Cultural Conflicts Response

Reading Muriel Harris’ “Expectations and Assumptions of ESL Students” makes me appreciate even more that I grew up in a very diverse multicultural family. Though my hometown of Wayne is primarily white, I was blessed to have family members who are Chinese, Filipino, English, and Nigerian. Still, no matter how much I think I’ve acclimated myself to all these cultures, I struggle at times. “Those of us who have tried to negotiate our way in foreign countries with a smattering of the local language know the humbling feeling of incompetence or childlike dependence that we sink into when we try even simple tasks such as finding the appropriate bus or purchasing tickets” (Harris 214). There are still new things I learn from cultures I’ve been immersed in for years. Even when I speak to my English brother-in-law, there is a 5-second delay before I respond because I need to translate what he said into American English. This is all the more reason why we should not judge our foreign students when we don’t necessarily know everything about our own environment.

I suggest the tutors be sensitive to that face that other countries, specifically Asian ones, stress regurgitation rather than personal interpretation. “ESL students… noted… the student’s role is to study hard and to learn – sometimes by memorizing – what is presented” (Harris 211). The application of repetition begins at the sentence level.  I recall reading earlier in the year an article in which a Chinese TOEFL test-prep company taught students how to cheat the oral part of the exam by using a fill-in-the-blank trick. For example, suppose a student was asked to describe his favorite activity. “I like (jogging) in the (park) in the morning. The (park) is next to a (lake). The fresh air clears my head.” If a student was asked instead to describe his favorite place, he could say, “I like (eating outside) the (dining hall) in the morning. The (dining hall) is next to a (pond). The fresh air clears my head.” Students pass the TOEFL with flying colors using this technique. Unfortunately, it gets students accepted into colleges they cannot succeed in because they do not have adequately developed language skills. Simple substitution does not apply to real-life situations. These students are left woefully unprepared for the real world. Students realize their short-comings too: “Chinese students… often cite repetition… as something that detracts from the quality of their drafts” (Harris 215). I blame this repetition on the way foreign students are taught first to never question authority and then to express this authority’s ideas in one format. This two-tier problem leads Americans to wonder if the students are even capable of thinking for themselves. Therefore, it is the writing tutor’s responsibility to patiently tease out the EAD student’s argument. In the words of one of the ESL students Harris questioned, “Be more patient since the way [foreign students] think sometimes is so different from the way American people do.”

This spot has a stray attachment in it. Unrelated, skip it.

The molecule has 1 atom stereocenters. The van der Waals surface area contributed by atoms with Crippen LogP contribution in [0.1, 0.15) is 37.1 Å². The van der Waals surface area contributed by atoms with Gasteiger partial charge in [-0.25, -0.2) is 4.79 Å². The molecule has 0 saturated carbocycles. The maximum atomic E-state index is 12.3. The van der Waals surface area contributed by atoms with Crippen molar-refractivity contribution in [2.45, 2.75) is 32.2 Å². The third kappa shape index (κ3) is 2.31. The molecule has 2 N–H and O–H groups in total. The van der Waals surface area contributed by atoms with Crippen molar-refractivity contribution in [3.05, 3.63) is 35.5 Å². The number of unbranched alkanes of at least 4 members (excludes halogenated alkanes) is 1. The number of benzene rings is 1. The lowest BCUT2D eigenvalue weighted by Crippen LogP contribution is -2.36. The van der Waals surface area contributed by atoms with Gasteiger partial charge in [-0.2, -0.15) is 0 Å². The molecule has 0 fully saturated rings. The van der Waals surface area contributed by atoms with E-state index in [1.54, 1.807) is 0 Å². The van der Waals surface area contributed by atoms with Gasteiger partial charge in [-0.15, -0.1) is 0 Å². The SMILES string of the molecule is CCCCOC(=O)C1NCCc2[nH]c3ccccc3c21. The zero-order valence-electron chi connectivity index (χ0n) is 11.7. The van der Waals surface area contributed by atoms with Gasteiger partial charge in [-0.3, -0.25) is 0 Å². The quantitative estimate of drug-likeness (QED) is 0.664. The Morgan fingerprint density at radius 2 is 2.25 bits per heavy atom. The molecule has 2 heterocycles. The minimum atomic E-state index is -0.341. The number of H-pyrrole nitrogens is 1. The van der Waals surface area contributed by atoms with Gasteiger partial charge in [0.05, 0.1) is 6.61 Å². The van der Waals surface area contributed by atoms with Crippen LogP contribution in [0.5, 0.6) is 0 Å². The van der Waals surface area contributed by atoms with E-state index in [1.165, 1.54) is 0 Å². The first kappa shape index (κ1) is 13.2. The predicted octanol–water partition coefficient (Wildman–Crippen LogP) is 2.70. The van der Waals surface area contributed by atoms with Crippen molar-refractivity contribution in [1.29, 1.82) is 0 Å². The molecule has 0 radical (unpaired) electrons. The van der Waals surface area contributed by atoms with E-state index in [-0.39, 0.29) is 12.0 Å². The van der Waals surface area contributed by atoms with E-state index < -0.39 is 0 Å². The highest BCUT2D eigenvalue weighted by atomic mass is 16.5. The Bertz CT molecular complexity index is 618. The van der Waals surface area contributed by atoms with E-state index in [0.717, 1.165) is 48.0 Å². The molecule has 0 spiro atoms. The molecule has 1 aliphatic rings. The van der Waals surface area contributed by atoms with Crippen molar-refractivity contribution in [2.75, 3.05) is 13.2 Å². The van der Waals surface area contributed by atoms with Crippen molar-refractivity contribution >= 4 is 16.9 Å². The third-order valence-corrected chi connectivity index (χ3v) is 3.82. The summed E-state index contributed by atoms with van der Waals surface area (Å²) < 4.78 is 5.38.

There is an age ceiling at which, once passed, children can no longer learn proper native pronunciation. Tutors need to remind themselves that if their students are currently in EAD, then they did not learn English before this age ceiling. This is why a high degree of empathy should be employed while tutoring: we take for granted that foreign nations are accustomed to American culture so it is indeed easy to get frustrated. However, we expect everyone else to acclimate themselves to our norms when we most likely would not be able to do it ourselves if we were in their shoes.

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